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Dr Claire Spottiswoode

Dr Claire Spottiswoode

The Genetics of Egg Mimicry: a Century-Old Evolutionary Puzzle
Dr Claire Spottiswoode is a Royal Society Dorothy Hodgkin Research Fellow at the Department of Zoology, University of Cambridge.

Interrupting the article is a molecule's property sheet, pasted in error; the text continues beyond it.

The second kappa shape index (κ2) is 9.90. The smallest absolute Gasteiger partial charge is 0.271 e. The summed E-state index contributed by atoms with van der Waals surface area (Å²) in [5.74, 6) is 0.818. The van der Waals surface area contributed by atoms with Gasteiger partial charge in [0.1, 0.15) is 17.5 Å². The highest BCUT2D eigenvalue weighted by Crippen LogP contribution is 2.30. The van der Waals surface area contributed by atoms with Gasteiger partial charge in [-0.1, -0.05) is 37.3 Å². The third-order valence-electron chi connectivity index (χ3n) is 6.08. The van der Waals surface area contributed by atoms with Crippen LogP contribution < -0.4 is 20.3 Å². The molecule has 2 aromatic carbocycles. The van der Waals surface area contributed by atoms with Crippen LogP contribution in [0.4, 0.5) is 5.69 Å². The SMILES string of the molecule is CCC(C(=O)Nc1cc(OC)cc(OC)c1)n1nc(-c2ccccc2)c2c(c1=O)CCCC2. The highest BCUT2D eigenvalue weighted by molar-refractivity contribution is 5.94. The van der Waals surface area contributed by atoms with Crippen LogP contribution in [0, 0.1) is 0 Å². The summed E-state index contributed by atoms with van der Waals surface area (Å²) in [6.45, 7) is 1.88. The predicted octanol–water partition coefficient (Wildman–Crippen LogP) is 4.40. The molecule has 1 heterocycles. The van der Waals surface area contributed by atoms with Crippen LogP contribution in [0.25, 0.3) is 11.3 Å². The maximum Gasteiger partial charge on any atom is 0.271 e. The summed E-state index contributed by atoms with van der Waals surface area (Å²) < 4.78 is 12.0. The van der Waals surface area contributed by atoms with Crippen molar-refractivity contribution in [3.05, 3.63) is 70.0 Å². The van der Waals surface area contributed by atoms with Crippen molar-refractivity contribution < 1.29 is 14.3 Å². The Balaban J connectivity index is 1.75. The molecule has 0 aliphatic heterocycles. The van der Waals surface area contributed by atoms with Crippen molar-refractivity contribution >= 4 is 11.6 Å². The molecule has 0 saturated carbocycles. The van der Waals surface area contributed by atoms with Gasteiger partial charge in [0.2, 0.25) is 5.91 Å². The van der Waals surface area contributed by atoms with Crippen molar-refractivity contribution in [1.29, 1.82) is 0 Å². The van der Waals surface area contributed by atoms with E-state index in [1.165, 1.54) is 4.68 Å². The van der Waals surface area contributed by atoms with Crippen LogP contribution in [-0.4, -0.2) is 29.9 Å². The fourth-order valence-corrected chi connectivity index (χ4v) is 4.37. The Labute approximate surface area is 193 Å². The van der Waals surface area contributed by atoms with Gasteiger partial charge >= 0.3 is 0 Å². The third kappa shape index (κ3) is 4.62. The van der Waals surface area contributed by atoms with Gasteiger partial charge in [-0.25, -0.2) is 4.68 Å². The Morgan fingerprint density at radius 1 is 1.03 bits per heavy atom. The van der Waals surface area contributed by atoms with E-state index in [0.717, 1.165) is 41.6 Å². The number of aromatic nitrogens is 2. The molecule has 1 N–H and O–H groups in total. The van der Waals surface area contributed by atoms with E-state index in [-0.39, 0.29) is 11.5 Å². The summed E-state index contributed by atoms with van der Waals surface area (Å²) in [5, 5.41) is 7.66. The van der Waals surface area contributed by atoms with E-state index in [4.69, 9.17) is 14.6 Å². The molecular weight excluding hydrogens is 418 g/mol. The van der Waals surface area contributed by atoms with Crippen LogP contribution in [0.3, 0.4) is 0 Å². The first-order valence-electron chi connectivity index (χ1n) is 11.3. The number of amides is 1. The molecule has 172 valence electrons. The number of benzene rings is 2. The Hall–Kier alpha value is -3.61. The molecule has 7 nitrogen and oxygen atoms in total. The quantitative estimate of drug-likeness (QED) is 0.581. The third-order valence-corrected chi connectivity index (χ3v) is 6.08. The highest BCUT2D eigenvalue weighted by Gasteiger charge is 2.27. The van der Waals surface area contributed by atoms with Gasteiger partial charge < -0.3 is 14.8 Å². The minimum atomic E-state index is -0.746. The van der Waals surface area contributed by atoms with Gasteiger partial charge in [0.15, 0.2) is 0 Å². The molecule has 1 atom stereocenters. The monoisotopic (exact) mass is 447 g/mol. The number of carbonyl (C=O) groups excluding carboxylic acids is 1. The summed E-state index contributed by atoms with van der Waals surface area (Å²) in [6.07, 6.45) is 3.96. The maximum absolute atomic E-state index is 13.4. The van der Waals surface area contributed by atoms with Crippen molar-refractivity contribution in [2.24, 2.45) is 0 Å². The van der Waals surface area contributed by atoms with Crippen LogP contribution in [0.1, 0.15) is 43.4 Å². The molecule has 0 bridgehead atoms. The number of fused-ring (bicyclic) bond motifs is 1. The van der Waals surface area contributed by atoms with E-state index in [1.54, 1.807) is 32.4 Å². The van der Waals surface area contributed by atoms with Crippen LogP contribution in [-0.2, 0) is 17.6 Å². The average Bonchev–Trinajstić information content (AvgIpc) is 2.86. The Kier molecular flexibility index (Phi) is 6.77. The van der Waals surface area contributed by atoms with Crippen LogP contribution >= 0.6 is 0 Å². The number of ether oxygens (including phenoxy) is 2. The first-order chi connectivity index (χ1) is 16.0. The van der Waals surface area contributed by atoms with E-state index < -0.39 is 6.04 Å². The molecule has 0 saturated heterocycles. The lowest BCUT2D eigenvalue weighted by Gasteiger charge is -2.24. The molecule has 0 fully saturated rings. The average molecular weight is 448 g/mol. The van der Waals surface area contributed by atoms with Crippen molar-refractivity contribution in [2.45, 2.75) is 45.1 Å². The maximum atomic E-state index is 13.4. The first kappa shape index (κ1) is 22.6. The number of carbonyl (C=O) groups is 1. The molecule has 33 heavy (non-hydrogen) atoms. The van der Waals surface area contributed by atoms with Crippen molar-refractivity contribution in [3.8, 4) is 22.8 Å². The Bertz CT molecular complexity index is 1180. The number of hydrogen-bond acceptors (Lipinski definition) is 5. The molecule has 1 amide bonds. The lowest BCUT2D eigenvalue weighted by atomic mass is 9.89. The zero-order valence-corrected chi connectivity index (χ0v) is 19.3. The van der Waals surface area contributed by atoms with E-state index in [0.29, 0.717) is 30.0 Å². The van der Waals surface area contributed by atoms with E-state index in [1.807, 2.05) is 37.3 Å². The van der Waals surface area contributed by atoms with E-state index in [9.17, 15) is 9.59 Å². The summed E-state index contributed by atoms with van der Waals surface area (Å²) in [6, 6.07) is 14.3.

Dr Claire Spottiswoode is interested in the genetic underpinnings of coevolution, the process by which two or more species reciprocally influence one another’s evolution. She studies brood parasitic birds, such as cuckoos, which are cheats that lay their eggs in other birds' nests. Cuckoos and other brood parasites lay eggs that beautifully mimic those of their chosen host, to trick host parents into accepting the parasitic egg as one of their own. This research project will attempt to solve a century-old evolutionary puzzle: how do individual females of the same brood parasitic species lay eggs that mimic those of their specialist host, despite interbreeding with males raised by other hosts? She hopes to locate the genes involved in mimicry of different host species, by exploiting powerful new genomic methods in combination with breeding experiments on captive Cuckoo Finches that she studies in Zambia. Dr Spottiswoode will use her Fellowship to support her research in many practical ways, from buying essential materials needed on her Zambian research camp and employing local skilled field assistants as well as visiting an important collaborator to gain essential knowledge on high-throughput DNA sequencing and transcriptomics to take back to her project.

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